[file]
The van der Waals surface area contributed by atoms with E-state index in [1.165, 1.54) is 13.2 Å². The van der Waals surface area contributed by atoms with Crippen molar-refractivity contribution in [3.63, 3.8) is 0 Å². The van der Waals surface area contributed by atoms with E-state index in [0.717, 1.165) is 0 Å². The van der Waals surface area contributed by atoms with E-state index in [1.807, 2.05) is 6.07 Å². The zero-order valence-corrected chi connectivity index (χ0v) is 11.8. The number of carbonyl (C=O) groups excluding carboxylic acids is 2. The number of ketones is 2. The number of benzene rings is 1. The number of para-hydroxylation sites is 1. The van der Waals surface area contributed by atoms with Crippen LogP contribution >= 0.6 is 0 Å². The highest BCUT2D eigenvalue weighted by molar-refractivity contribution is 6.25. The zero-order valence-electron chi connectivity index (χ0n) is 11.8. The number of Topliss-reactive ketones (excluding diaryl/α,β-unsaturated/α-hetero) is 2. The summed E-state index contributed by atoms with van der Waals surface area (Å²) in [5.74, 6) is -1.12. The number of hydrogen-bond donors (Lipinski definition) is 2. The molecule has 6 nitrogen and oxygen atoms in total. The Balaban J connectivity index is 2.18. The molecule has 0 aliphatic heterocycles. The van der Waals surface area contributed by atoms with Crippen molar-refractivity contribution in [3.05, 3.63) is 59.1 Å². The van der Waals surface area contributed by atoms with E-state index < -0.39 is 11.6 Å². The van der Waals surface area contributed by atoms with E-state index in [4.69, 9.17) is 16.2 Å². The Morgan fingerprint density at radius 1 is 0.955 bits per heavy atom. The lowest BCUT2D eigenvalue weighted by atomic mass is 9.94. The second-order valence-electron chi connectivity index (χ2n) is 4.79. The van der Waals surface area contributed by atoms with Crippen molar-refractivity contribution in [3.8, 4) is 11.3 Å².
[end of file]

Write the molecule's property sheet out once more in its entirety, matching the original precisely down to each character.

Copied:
The van der Waals surface area contributed by atoms with E-state index in [1.165, 1.54) is 13.2 Å². The van der Waals surface area contributed by atoms with Crippen molar-refractivity contribution in [3.63, 3.8) is 0 Å². The van der Waals surface area contributed by atoms with E-state index in [0.717, 1.165) is 0 Å². The van der Waals surface area contributed by atoms with E-state index in [1.807, 2.05) is 6.07 Å². The zero-order valence-corrected chi connectivity index (χ0v) is 11.8. The number of carbonyl (C=O) groups excluding carboxylic acids is 2. The number of ketones is 2. The number of benzene rings is 1. The number of para-hydroxylation sites is 1. The van der Waals surface area contributed by atoms with Crippen LogP contribution >= 0.6 is 0 Å². The highest BCUT2D eigenvalue weighted by molar-refractivity contribution is 6.25. The zero-order valence-electron chi connectivity index (χ0n) is 11.8. The number of Topliss-reactive ketones (excluding diaryl/α,β-unsaturated/α-hetero) is 2. The summed E-state index contributed by atoms with van der Waals surface area (Å²) in [5.74, 6) is -1.12. The number of hydrogen-bond donors (Lipinski definition) is 2. The molecule has 6 nitrogen and oxygen atoms in total. The Balaban J connectivity index is 2.18. The molecule has 0 aliphatic heterocycles. The van der Waals surface area contributed by atoms with Crippen molar-refractivity contribution in [3.05, 3.63) is 59.1 Å². The van der Waals surface area contributed by atoms with E-state index < -0.39 is 11.6 Å². The van der Waals surface area contributed by atoms with E-state index in [4.69, 9.17) is 16.2 Å². The Morgan fingerprint density at radius 1 is 0.955 bits per heavy atom. The lowest BCUT2D eigenvalue weighted by atomic mass is 9.94. The second-order valence-electron chi connectivity index (χ2n) is 4.79. The van der Waals surface area contributed by atoms with Crippen molar-refractivity contribution in [3.8, 4) is 11.3 Å².